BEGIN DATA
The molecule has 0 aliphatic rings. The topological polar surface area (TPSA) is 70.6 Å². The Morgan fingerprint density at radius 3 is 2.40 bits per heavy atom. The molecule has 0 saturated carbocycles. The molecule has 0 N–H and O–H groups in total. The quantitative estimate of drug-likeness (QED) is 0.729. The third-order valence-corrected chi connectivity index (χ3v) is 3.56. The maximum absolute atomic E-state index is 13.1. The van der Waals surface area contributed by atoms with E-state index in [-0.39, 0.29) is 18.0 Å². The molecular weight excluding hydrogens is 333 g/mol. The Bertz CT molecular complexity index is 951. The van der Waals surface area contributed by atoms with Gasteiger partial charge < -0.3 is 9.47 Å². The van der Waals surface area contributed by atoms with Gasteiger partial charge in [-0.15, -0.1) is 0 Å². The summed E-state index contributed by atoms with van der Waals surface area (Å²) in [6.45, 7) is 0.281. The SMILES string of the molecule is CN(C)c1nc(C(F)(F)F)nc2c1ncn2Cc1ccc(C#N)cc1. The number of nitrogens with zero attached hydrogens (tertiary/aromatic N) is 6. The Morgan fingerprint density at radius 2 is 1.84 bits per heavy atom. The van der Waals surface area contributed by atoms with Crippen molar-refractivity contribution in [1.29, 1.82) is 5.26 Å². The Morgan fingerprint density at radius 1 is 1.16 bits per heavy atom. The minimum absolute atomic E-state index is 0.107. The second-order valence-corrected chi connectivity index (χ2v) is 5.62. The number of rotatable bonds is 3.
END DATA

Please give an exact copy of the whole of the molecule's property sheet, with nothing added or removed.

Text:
The molecule has 0 aliphatic rings. The topological polar surface area (TPSA) is 70.6 Å². The Morgan fingerprint density at radius 3 is 2.40 bits per heavy atom. The molecule has 0 saturated carbocycles. The molecule has 0 N–H and O–H groups in total. The quantitative estimate of drug-likeness (QED) is 0.729. The third-order valence-corrected chi connectivity index (χ3v) is 3.56. The maximum absolute atomic E-state index is 13.1. The van der Waals surface area contributed by atoms with E-state index in [-0.39, 0.29) is 18.0 Å². The molecular weight excluding hydrogens is 333 g/mol. The Bertz CT molecular complexity index is 951. The van der Waals surface area contributed by atoms with Gasteiger partial charge < -0.3 is 9.47 Å². The van der Waals surface area contributed by atoms with Gasteiger partial charge in [-0.15, -0.1) is 0 Å². The summed E-state index contributed by atoms with van der Waals surface area (Å²) in [6.45, 7) is 0.281. The SMILES string of the molecule is CN(C)c1nc(C(F)(F)F)nc2c1ncn2Cc1ccc(C#N)cc1. The number of nitrogens with zero attached hydrogens (tertiary/aromatic N) is 6. The Morgan fingerprint density at radius 2 is 1.84 bits per heavy atom. The van der Waals surface area contributed by atoms with Crippen molar-refractivity contribution in [1.29, 1.82) is 5.26 Å². The Morgan fingerprint density at radius 1 is 1.16 bits per heavy atom. The minimum absolute atomic E-state index is 0.107. The second-order valence-corrected chi connectivity index (χ2v) is 5.62. The number of rotatable bonds is 3.